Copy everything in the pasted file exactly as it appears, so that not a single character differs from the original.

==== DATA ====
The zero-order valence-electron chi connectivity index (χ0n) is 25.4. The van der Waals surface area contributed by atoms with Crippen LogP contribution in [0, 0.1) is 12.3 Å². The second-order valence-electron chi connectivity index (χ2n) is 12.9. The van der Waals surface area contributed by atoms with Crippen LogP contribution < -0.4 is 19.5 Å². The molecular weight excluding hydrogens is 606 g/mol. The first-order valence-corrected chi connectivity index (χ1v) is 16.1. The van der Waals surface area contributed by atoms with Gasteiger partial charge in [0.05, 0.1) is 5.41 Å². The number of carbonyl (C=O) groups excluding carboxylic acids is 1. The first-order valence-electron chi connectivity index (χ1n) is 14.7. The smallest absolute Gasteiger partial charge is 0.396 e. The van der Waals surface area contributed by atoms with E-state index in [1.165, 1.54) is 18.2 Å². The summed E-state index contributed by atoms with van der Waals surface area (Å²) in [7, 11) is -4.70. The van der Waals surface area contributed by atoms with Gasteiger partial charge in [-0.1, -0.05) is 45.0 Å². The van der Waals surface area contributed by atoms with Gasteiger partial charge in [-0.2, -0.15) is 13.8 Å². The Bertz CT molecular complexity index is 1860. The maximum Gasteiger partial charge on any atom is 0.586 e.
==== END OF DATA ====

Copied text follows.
The zero-order valence-electron chi connectivity index (χ0n) is 25.4. The van der Waals surface area contributed by atoms with Crippen LogP contribution in [0, 0.1) is 12.3 Å². The second-order valence-electron chi connectivity index (χ2n) is 12.9. The van der Waals surface area contributed by atoms with Crippen LogP contribution < -0.4 is 19.5 Å². The molecular weight excluding hydrogens is 606 g/mol. The first-order valence-corrected chi connectivity index (χ1v) is 16.1. The van der Waals surface area contributed by atoms with Gasteiger partial charge in [0.05, 0.1) is 5.41 Å². The number of carbonyl (C=O) groups excluding carboxylic acids is 1. The first-order valence-electron chi connectivity index (χ1n) is 14.7. The smallest absolute Gasteiger partial charge is 0.396 e. The van der Waals surface area contributed by atoms with E-state index in [1.165, 1.54) is 18.2 Å². The summed E-state index contributed by atoms with van der Waals surface area (Å²) in [7, 11) is -4.70. The van der Waals surface area contributed by atoms with Gasteiger partial charge in [-0.1, -0.05) is 45.0 Å². The van der Waals surface area contributed by atoms with Gasteiger partial charge in [-0.2, -0.15) is 13.8 Å². The Bertz CT molecular complexity index is 1860. The maximum Gasteiger partial charge on any atom is 0.586 e.